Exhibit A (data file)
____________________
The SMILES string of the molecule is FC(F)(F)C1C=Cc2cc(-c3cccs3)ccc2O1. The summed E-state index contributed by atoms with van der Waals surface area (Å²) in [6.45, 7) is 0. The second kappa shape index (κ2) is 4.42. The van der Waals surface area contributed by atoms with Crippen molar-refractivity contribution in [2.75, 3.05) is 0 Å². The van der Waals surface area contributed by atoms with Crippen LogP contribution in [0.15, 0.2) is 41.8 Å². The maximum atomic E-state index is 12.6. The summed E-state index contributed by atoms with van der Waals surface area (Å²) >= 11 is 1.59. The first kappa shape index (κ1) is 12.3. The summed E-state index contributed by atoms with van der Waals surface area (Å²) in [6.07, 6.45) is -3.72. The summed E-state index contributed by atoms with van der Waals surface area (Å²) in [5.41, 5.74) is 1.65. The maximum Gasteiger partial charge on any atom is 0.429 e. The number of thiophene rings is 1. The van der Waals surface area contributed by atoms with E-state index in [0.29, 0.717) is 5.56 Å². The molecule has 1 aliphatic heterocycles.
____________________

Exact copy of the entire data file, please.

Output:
The SMILES string of the molecule is FC(F)(F)C1C=Cc2cc(-c3cccs3)ccc2O1. The summed E-state index contributed by atoms with van der Waals surface area (Å²) in [6.45, 7) is 0. The second kappa shape index (κ2) is 4.42. The van der Waals surface area contributed by atoms with Crippen molar-refractivity contribution in [2.75, 3.05) is 0 Å². The van der Waals surface area contributed by atoms with Crippen LogP contribution in [0.15, 0.2) is 41.8 Å². The maximum atomic E-state index is 12.6. The summed E-state index contributed by atoms with van der Waals surface area (Å²) >= 11 is 1.59. The first kappa shape index (κ1) is 12.3. The summed E-state index contributed by atoms with van der Waals surface area (Å²) in [6.07, 6.45) is -3.72. The summed E-state index contributed by atoms with van der Waals surface area (Å²) in [5.41, 5.74) is 1.65. The maximum Gasteiger partial charge on any atom is 0.429 e. The number of thiophene rings is 1. The van der Waals surface area contributed by atoms with E-state index in [0.29, 0.717) is 5.56 Å². The molecule has 1 aliphatic heterocycles.